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Con: Raising the minimum wage is maximum stupidity

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Nick Schulz
April 5, 2012
EDITOR’S NOTE: The writer is addressing the question, “Should Congress raise the minimum wage?”

When economic times are tough, it’s tempting to want to push for an increase in the minimum wage.


Supporters see it as giving the deserving poor a badly needed raise. If we only mandate that employers raise the pay floor for their employees, those who earn the least will see a nice pay bump.


And if there were no unintended consequences from government-mandated minimum wages, perhaps it would be a fine idea. But there are harmful knock-on effects that hurt some of the economy’s most vulnerable participants: young workers and those with few skills.


Scholars David Neumark and William Wascher looked at the academic research on the effect of laws mandating wage floors for their book “Minimum Wages” (MIT Press). They found that these laws lead to a “reduction in employment opportunities for low-skilled” workers.


The authors also found that minimum-wage laws do not help reduce the number of families living at the poverty line.


In fact, the minimum wage may harm low-income families by reducing the number of jobs available for which they are qualified. Neumark and Wascher’s final conclusion is perhaps the most important.


They found that “minimum wages appear to inhibit skill acquisition by reducing educational attainment and perhaps training, resulting in lower adult wages and earnings.”


When they summarized the evidence, they concluded that minimum wage laws do harm in the short run and in the long run. The laws “have adverse longer-term effects on wages and earnings, in part by reducing the acquisition of human capital.”


What is this “human capital” Neumark and Wascher are talking about? It’s the knowledge, experiences, skills and know-how that make a person able to earn an income.


People acquire lots of valuable human capital in their first jobs. Even if they are flipping burgers, pumping gas or mowing lawns, they learn basic practical skills that stay with them and bolster their employability down the road: show up on time; work hard; help your colleagues; be polite; listen to your boss.


The longer those first jobs are pushed out of reach, the longer it takes low-skill workers to develop crucial capacities that can put them on a promising career path.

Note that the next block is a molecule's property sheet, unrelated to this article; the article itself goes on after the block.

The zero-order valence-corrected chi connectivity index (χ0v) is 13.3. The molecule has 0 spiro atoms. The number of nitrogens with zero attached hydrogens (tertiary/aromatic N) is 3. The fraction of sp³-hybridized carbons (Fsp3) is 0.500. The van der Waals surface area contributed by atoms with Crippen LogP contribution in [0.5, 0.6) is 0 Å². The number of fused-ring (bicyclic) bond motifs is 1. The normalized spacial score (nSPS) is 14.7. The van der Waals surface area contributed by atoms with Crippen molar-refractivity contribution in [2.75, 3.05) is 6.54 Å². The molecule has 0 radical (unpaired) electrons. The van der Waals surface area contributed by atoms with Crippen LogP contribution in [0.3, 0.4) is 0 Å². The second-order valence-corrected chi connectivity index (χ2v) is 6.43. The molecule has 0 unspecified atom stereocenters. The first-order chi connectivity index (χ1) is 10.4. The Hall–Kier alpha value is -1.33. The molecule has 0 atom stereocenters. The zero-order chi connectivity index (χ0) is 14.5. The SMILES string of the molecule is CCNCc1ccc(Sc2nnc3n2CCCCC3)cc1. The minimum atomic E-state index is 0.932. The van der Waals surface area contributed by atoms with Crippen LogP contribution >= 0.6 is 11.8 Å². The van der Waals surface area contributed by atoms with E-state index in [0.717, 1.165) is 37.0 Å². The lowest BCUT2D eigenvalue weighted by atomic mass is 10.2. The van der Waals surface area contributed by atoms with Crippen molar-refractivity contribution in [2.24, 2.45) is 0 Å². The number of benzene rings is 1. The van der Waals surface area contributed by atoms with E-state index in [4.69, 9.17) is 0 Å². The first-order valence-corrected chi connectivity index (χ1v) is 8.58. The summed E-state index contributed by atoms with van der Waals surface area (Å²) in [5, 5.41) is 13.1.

Now consider what an increase in the minimum wage might mean in the context of the employment picture for young people today.


The Great Recession has been particularly hard on teen and other young workers. While the national unemployment rate is bad enough at over 8 percent, the teen rate is over 25 percent.


To put that in perspective, the teen rate in the mid 2000s was between 14 percent and 18 percent.


Teen unemployment today is even more alarming when we consider that a smaller percentage of teenagers is looking for work today than in the past. This means many teens are so discouraged by the anemic jobs picture they don’t even bother entering the labor force.


It’s not just teens that are discouraged, either. The broader labor force participation rate has been dropping since the early 2000s, a trend that accelerated during the recession and continues today.


Given that labor market picture, it’s a mistake to enact any regulations that make it harder for employers to hire.


Many American kids will be graduating high school soon and looking for their first jobs. Many others will be hoping to land summer jobs that give them valuable work experience.


Artificially boosting the minimum wage will make it less likely they will get those important entry-level jobs.


There’s little doubt that those who receive bigger paychecks thanks to a higher minimum wage law are better off; and there’s no doubt that the intentions of minimum-wage boosters are good. But good intentions aren’t good enough, especially given the harm done to those Americans who most need a break.


Nick Schulz is a fellow at the American Enterprise Institute, a conservative think tank. Readers may write him at AEI, 1150 17th Street NW, Washington, D.C. 20036; website: www.aei.org.

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